Today will be a short post today since we didn’t have class on Monday (Memorial Day).
The first half of the day was spent with watch movements. I spoke with Mr. Poye to verify that all the work that I have been doing on movements is to satisfy the nomenclature section of the first semester. I am definitely able to start recognizing the different parts without having to keep the in a specific order when I remove them. I am not able to fully do that with the screws (yet). I can differentiate between the click/crown screws and some of the the different bridge screws, but once you get smaller than the main bridge screws, it gets a bit more difficult.
The bulk of my time in class today was spent working on more “material systems,” specifically crowns. The exercise today consisted of trying to match the proper crown type with the proper case. I was given three cases each of “O-Ring/Water-Resistant” and “Dress” cases. In order to do the exercise properly, I had to match the case material, color and style as well as get the right dimensions (height/diameter and width).
It… took a while.
These were the 6 watches that I had to work with. The ones up top needed “O-Ring” crowns and the ones below needed Dress crowns.
So here is what I had to work with. Each tray that you see had six rows of 24 glass/plastic vials with crowns in them, so about 700 vials of crowns (some trays were missing some vials) that I had to go through. I don’t have anymore pictures because it was a little overwhelming.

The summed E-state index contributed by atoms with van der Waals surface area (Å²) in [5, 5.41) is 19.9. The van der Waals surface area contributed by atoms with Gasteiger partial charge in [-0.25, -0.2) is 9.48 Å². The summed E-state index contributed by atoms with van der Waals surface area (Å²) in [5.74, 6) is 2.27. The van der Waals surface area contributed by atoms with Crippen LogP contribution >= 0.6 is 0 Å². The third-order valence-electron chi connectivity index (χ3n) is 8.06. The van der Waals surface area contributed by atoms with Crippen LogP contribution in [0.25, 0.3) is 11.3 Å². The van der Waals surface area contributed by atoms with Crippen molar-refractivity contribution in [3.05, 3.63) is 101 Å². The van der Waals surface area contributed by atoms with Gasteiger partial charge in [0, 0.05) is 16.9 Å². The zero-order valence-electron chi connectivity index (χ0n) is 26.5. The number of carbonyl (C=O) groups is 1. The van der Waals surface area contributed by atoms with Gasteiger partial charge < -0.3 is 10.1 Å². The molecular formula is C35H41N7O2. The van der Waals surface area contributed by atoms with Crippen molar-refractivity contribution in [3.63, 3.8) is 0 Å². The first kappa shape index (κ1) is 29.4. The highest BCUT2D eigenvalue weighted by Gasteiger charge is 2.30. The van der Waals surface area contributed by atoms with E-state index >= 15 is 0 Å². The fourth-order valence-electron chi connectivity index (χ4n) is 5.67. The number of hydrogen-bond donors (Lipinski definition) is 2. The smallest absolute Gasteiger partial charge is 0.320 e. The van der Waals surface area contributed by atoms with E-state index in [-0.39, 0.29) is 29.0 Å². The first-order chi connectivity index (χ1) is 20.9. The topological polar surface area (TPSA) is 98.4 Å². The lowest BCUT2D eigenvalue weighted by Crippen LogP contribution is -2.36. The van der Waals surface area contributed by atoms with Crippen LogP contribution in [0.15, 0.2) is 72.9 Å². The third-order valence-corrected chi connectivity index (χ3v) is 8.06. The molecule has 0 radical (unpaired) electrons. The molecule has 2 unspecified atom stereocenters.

After I thought I was done, Mr. Poye checked my work. I had 1 correct, and the rest would have been “okay” but he explained the reasons why I needed to select different crowns (gold plated versus gold filled, non-Art Deco style, older crown style for a newer case, etc). After my second try, I had 5 out of 6 done. The 6th watch was the one on the top right. I had pulled a crown that would work, but Mr. Poye said that it looked a little cheap compared to the case material. After another 15 minutes, I found the right one.
It was a very good exercise because it gave me an idea of what I might have to go through if I decide to work for myself repairing non-production watches. If I worked for a brand servicing their timepieces and needed to replace a crown, I would walk over to the parts drawer and grab a new one.
Below you find a few pictures of the watch that I will be finishing up tomorrow. So far, it is missing the cannon pinion (the part of the watch that the hands ride on) and the 4th wheel (the wheel that drives the escape wheel). I also think that the third wheel top pivot is broken-which means I won’t be able to get any power to the balance wheel to get it to run.
Speaking of the balance, when I went to reassemble the balance, I discovered that the stud screw had come out.
Instead of taking it to Mr. Poye to work on, I decided to try my hand at it. After about 20 minutes of trying, I was able to get it screwed in. Needless to say, I was pretty pleased. So when I get to that part of the curriculum, I can go into it confident knowing that I have done it once before.
Thanks for reading!